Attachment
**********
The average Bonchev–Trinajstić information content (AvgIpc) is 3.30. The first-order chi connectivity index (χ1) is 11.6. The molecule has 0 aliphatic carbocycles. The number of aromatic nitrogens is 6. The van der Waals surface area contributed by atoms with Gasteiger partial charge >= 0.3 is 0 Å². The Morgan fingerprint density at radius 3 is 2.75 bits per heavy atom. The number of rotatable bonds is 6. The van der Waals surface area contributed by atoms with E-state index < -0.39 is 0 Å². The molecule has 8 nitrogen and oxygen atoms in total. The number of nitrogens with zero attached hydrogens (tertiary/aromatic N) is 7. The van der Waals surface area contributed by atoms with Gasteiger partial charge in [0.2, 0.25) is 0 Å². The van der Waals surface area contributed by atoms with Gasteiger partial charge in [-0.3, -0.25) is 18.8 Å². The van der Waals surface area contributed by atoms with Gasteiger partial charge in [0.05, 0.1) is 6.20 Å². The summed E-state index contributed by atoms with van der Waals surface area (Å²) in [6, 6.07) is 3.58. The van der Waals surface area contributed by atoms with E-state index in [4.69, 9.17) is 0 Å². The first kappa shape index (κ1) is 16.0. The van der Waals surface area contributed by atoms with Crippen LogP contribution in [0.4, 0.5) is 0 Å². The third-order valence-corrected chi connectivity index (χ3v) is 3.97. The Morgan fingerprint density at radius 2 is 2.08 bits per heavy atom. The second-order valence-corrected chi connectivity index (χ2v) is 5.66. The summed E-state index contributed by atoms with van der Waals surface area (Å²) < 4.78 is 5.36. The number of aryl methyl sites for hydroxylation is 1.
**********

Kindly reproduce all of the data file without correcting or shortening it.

The average Bonchev–Trinajstić information content (AvgIpc) is 3.30. The first-order chi connectivity index (χ1) is 11.6. The molecule has 0 aliphatic carbocycles. The number of aromatic nitrogens is 6. The van der Waals surface area contributed by atoms with Gasteiger partial charge >= 0.3 is 0 Å². The Morgan fingerprint density at radius 3 is 2.75 bits per heavy atom. The number of rotatable bonds is 6. The van der Waals surface area contributed by atoms with E-state index < -0.39 is 0 Å². The molecule has 8 nitrogen and oxygen atoms in total. The number of nitrogens with zero attached hydrogens (tertiary/aromatic N) is 7. The van der Waals surface area contributed by atoms with Gasteiger partial charge in [0.2, 0.25) is 0 Å². The van der Waals surface area contributed by atoms with Gasteiger partial charge in [-0.3, -0.25) is 18.8 Å². The van der Waals surface area contributed by atoms with Gasteiger partial charge in [0.05, 0.1) is 6.20 Å². The summed E-state index contributed by atoms with van der Waals surface area (Å²) in [6, 6.07) is 3.58. The van der Waals surface area contributed by atoms with E-state index in [4.69, 9.17) is 0 Å². The first kappa shape index (κ1) is 16.0. The van der Waals surface area contributed by atoms with Crippen LogP contribution in [0.4, 0.5) is 0 Å². The third-order valence-corrected chi connectivity index (χ3v) is 3.97. The Morgan fingerprint density at radius 2 is 2.08 bits per heavy atom. The second-order valence-corrected chi connectivity index (χ2v) is 5.66. The summed E-state index contributed by atoms with van der Waals surface area (Å²) < 4.78 is 5.36. The number of aryl methyl sites for hydroxylation is 1.